Halloween fun: All Hallows Eve then and now
By Dr. D. Jackson Maxwell
Traditionally fall is the harvest season, when the last fruits of summer are collected and fields are prepared for next year. The land takes on a stark, bare look. Leaves turn colors and fall from trees, darkness encroaches earlier, and first frosts appear. With fall comes a holiday that is a favorite of children and adults alike. Halloween has roots dating back centuries to harvest festivals, pagan celebrations, and primeval superstitions.
Since ancient times, people the world over have held festivals in the fall honoring the dead. For example, The Day of the Dead is celebrated in Mexico from October 31-November 2. During this celebration families remember relatives who have died by visiting cemeteries, holding picnics, and decorating graves. The Celts in Britain held a festival called Samhain on October 31, the day they believed that spirits roamed the land making mischief and causing mayhem. Later this holiday was combined with the Christian All Saints’ Day, eventually becoming known first as All Hallows Eve and today, Halloween. Due in part to these customs and the change of seasons, fall and early winter are frequently the setting for stories about ghosts, haunts, monsters, aliens, supernatural beings, and other unusual occurrences.
In the United States, Halloween is celebrated on October 31. Traditionally pumpkins are decorated and cut into jack-o-lanterns, scary decorations adorn lawns, haunted houses abound, and children dress up in costumes often appearing as monsters, ghouls, or demons. On the evening of Halloween children visit neighbors’ homes or attend parties where they trick-or-treat, asking for candy and trinkets for their bag or bucket. Today, Halloween focuses less on a belief in spirits and the supernatural, and instead is a time for costumed children to gather for fun and frivolity.
The following game focuses on Halloween related topics plus teaches Internet searching techniques. So, take the challenge and go online to seek the answers while also having some fun!
- Do a keyword search for “Monster Mash Video” and then select the related youtube.com link. Explore the music videos found here. Who had the 1962 hit song “Monster Mash?”
- Go to Wikipedia and keyword search “monster.” Read the entry. From which Latin word does monster come?
- Using the same website, what was the first RKO giant monster film with sound?
- A final question for the Wikipedia monster site. Click on the “Werewolves” link. Read the text. What is the Greek word for werewolves?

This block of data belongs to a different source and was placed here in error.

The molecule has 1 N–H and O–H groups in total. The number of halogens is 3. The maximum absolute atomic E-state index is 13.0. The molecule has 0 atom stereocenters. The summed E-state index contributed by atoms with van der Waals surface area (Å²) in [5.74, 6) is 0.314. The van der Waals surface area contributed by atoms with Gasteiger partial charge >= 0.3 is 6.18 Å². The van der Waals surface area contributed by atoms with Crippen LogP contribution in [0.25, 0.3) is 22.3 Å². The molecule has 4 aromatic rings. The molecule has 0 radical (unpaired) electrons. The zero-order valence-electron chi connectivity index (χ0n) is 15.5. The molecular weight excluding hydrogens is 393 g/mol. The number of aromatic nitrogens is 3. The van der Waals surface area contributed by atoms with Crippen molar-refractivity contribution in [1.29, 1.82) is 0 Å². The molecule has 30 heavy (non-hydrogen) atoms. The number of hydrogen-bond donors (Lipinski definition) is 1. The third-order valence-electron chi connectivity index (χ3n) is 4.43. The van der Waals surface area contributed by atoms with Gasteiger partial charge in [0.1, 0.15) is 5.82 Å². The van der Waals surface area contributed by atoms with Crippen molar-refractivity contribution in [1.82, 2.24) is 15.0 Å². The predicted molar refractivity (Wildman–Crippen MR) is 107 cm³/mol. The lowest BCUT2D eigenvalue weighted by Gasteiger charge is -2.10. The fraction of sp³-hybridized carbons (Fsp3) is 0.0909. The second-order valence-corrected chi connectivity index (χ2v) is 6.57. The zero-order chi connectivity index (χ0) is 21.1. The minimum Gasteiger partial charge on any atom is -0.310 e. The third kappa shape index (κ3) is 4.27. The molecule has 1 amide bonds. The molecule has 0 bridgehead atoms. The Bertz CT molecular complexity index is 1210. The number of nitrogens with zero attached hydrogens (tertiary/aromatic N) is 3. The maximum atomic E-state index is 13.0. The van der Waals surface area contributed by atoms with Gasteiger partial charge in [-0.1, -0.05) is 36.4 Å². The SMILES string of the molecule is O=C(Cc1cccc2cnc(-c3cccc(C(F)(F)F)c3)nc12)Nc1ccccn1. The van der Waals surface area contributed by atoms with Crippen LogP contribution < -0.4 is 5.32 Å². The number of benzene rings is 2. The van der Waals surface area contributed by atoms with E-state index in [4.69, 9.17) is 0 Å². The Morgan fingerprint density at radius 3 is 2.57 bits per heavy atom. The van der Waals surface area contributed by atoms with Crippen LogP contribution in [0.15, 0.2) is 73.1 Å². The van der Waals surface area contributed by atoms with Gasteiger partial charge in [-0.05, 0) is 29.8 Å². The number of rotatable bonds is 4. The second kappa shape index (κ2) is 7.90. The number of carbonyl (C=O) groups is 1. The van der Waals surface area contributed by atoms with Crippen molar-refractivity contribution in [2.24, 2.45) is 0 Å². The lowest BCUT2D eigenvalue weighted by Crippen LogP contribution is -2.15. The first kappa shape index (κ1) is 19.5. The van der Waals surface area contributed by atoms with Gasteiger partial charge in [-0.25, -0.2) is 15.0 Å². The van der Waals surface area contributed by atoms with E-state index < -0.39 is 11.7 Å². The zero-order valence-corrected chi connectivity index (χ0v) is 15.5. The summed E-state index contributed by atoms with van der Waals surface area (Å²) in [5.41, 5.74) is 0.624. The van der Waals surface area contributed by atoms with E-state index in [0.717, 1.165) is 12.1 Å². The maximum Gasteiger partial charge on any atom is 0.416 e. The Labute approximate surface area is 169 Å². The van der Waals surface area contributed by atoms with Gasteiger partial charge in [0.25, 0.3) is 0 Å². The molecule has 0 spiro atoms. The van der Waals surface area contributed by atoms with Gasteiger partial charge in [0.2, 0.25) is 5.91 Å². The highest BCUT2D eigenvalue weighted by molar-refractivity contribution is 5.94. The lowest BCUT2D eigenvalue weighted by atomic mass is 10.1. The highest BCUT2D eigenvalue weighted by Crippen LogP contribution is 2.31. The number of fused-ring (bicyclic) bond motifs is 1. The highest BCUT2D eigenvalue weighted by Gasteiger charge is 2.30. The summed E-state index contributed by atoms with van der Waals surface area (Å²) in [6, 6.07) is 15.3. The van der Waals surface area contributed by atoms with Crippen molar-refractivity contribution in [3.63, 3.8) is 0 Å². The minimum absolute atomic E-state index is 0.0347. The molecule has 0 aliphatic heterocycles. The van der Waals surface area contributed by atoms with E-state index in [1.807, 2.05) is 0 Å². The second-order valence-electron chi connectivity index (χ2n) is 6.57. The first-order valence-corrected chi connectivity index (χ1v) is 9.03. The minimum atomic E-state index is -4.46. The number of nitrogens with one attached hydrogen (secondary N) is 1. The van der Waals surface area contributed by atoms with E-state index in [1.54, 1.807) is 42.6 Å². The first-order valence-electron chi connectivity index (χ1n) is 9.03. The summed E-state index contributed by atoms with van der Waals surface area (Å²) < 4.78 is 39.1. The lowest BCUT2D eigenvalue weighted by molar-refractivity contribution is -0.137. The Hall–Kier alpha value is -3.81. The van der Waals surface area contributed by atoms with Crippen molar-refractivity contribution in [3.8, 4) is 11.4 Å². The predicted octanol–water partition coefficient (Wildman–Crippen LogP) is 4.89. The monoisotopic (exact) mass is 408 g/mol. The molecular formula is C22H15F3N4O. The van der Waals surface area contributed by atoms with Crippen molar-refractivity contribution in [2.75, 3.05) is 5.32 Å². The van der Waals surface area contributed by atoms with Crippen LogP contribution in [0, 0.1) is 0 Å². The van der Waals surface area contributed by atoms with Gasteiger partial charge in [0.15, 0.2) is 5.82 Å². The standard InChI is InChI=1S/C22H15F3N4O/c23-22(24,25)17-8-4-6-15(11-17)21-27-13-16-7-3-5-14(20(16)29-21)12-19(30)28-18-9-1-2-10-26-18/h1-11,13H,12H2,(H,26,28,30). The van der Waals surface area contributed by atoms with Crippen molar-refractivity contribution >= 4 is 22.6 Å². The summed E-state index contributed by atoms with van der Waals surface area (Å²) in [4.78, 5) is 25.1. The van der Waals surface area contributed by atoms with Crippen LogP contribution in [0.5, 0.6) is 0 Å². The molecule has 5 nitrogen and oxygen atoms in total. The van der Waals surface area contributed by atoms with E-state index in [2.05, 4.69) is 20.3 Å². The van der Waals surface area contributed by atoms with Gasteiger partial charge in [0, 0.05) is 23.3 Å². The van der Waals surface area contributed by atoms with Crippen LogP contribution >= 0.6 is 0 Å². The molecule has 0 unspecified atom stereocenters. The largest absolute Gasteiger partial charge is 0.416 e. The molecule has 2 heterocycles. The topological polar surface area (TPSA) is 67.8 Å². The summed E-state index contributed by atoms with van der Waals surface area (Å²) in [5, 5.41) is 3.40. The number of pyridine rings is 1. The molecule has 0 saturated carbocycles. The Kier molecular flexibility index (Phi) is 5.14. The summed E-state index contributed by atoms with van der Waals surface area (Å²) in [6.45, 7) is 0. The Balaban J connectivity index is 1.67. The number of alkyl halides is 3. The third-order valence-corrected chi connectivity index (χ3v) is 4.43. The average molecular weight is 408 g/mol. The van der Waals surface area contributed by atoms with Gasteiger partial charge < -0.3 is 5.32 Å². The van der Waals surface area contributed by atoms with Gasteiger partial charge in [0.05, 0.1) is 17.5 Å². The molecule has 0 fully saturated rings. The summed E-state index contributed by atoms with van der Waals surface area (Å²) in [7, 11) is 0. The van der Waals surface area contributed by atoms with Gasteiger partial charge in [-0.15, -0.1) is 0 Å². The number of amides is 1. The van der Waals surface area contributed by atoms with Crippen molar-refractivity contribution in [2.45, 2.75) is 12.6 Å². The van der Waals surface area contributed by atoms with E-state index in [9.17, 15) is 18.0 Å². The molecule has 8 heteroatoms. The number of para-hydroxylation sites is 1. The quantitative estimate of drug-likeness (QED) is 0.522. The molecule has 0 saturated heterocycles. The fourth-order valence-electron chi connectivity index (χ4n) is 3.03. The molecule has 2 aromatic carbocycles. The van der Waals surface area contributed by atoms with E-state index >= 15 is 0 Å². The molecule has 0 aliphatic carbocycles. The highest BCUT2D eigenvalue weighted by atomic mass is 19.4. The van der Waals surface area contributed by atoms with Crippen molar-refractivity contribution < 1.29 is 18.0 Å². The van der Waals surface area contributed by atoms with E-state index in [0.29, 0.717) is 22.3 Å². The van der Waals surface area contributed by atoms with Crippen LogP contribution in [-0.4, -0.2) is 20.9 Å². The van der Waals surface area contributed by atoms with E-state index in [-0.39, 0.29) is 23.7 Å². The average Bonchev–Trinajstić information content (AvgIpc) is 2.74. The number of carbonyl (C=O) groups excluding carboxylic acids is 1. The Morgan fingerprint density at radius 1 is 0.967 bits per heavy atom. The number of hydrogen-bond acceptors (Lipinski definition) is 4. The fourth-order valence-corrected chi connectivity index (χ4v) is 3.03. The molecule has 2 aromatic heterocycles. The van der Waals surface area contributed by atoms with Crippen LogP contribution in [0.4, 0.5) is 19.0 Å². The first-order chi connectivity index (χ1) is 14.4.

- Do a keyword search using the phrase “Mythic Creatures Yahoo”. Name the mythic creature from Jewish folklore made from inanimate matter and featured in a book by David Wisniewski.
- Using the same Yahoo website, click on the link for “Bunyips” and then choose “Bunyip Stamps.” According to Australian aboriginal stories, where do bunyips live?
- On Yahoo’s Mythic Creatures website, select the link for “Trolls” (trollmoon.com). Read the short story about trolls. What two related things do trolls fear most?
- Using Google (google.com), search for The Dollhouse Murders, Moonlight Man, and Christina’s Ghost to discover the name of the popular author of all of these ghost stories for children.
- Once again, conduct a keyword search on Google using the phrases “Author Frankenstein” and then, “Author Dracula.” What are the names of the authors of these classic novels?
- Go to Dav Pilkey’s homepage at pilkey.com and find the title of his hilarious story of a trick-or-treating dog who ends up saving the day.
- Go to answers.com and keyword search the name of the person who came up with the term cryptozoology to describe the search for hidden animals such as yeti or werewolves.
- At pibburns.com/cryptozo.htm, follow the links to the Jersey Devil. Anthony Perticaro retells the long history of this legendary creature. According to the article, Pine Barrens is where the Jersey Devil lived. What is the nickname of the area where it was born?
- Bad luck and superstitions play a big part of the mystique of Halloween. Search for the roots of the myth of unlucky number 13 at shyamsundergupta.com/unlucky13.htm. Halloween is celebrated on October 31, which is 13 backwards. Do you believe this is a coincidence?
Dr. D. Jackson Maxwell is a National Board Certified Teacher at Downtown Elementary School. If you have any questions or comments, please email Dr. Maxwell at email@example.com.
1 Bobbie ‘Boris’ Pickett and the Cryptkickers
3 King Kong
6 creeks, swamps, and billabongs
7 thunder and lightning
8 Betty Ren Wright
9 Mary Shelley (Frankenstein) and Abraham “Bram” Stoker (Dracula)
10 The Hallo-Wiener
11 Bernard Heuvelmans
12 Leeds Point